Jawad Moustakbal, Country Coordinator, Morocco
Jawad Moustakbal graduated in 2000 with a degree in civil engineering from the EHTP engineering school in Casablanca. He worked as project manager in several companies including OCP, the Moroccan phosphates state company. He is working as consultant in construction management services (CMS). He worked also as a temporary professor in Bouchaib Doukali University. Jawad is also an active member of ATTAC/CADTM Morocco and ACME: Moroccan association for an international water agreement.
Kathryn Ledebur, Country Coordinator, Bolivia
Kathryn Ledebur studied Andean history at FLACSO in Quito, Ecuador, and is a graduate of Oberlin College. She has collaborated with a series of human rights and drug policy organizations in the United States and Latin America. Since 1997, she has worked at the Andean Information Network (AIN), which promotes human rights and socioeconomic justice in Bolivia and more humane and effective illicit drug control policies. AIN provides information and analysis to NGO colleagues, the media, and international policymakers on developments in Bolivia and the impact of the US government and European policies. Working closely with civil society organizations in Latin America and the United States, AIN promotes policy dialogue and the development of pragmatic alternatives that address the underlying economic, social, political, and cultural needs of Bolivia. Kathryn lives in Cochabamba, Bolivia, and has been AIN’s director since 1999. She is the author of numerous articles as well as the chapter on Bolivia in the book Drugs and Democracy in Latin America (2003).
Priya Chandrasekaran, Traveling Faculty
Priya Chandrasekaran has joined SIT after teaching anthropology at Hunter College and liberal arts at Pratt Institute. She has an MFA in fiction writing from the New School and is an advanced doctoral candidate in cultural anthropology at the CUNY Graduate Center. Her research concerns food as a nexus through which to examine the entanglement of human rights, labor exploitation, natural resource dispossession, aesthetic shifts, and political solidarities. Her NSF-supported dissertation investigates how women farmers and rain-fed grains in the north Indian hills are situated in regional, national, and transnational circuits of political economy, food production, and rural activism as well as how women farmers' knowledge and labor are implicated in competing projects for “food security/sovereignty,” “biodiversity,” and “development.” She has extensive professional background as a college writing tutor, outdoor educator, and leader of service learning programs throughout the Global South. She has also been a Fellow at the Center for the Humanities; the Center for Place, Culture, and Politics; and the Committee on Globalization and Social Change at the CUNY Graduate Center.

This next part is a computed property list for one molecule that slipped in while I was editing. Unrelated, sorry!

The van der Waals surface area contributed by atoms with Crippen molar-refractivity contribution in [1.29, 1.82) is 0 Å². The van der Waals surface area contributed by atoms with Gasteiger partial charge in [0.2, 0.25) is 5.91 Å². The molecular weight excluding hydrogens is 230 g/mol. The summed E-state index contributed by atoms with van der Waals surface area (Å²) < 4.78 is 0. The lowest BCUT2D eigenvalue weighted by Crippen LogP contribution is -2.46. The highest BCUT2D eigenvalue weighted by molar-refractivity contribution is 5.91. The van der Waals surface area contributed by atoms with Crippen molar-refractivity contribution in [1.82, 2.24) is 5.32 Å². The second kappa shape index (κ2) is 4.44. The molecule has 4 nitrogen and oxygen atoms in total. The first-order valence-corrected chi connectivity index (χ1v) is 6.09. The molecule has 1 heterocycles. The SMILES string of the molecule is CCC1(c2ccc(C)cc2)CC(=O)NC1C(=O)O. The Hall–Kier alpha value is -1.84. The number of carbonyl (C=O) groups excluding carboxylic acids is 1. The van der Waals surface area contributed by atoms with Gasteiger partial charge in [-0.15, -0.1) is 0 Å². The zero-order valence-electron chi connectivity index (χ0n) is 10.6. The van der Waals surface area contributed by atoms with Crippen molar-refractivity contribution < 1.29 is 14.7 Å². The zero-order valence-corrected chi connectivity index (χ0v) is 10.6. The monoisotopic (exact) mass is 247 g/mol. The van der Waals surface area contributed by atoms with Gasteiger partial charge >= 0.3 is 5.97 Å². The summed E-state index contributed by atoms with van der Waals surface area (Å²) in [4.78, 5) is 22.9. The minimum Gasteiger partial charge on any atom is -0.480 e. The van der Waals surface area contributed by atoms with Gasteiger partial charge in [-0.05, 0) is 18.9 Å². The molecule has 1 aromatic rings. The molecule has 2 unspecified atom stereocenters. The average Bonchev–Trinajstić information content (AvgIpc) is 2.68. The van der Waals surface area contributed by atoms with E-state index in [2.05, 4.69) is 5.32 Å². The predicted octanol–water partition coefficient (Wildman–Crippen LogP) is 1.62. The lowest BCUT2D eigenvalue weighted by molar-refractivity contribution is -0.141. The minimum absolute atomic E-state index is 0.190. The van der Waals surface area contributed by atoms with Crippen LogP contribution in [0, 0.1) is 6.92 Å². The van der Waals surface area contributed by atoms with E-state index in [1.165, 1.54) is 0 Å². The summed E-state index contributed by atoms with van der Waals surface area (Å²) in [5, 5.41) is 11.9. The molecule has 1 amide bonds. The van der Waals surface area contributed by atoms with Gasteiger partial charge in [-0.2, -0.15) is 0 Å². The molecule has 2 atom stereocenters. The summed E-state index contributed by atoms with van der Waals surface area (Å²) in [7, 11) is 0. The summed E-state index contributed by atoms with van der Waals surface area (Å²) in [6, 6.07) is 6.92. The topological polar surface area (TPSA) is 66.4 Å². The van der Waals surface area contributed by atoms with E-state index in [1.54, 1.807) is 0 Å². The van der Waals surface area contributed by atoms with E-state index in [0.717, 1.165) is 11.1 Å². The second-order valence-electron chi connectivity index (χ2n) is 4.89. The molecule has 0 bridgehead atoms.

Caitlyn Clark, Trustees’ Fellow
Caitlyn Clark is pursuing her degree in sustainable development at SIT Graduate Institute in Brattleboro, VT. She received her BA in cultural anthropology from Bryn Mawr College in 2007 and spent the following summer studying Maya archaeology in Mexico. Caitlyn then moved to Philadelphia where she served in AmeriCorps for two years working in public high schools. She also rehabbed an abandoned elementary school garden, taught summer school, coached soccer, and frequented many farmer’s markets. But it was a humanitarian trip to Cuba in 2006 that fostered Caitlyn’s passion for traveling, more specifically, traveling with the purpose of engaging with people in different countries, while studying cultural, socioeconomic, and political factors within a specific context. Before moving to Vermont, she returned to Cuba and then backpacked through Latin America for eight months, setting up volunteer gigs along the way. She started in Peru, where she served as the coordinator for undergraduate students in an archaeological field school, and ended in Guatemala, at a health and nutrition nonprofit serving youth in the Tz’utujil community. Caitlyn’s studies at SIT have merged her interests in Latin America, sustainable food systems, climate change, and community development.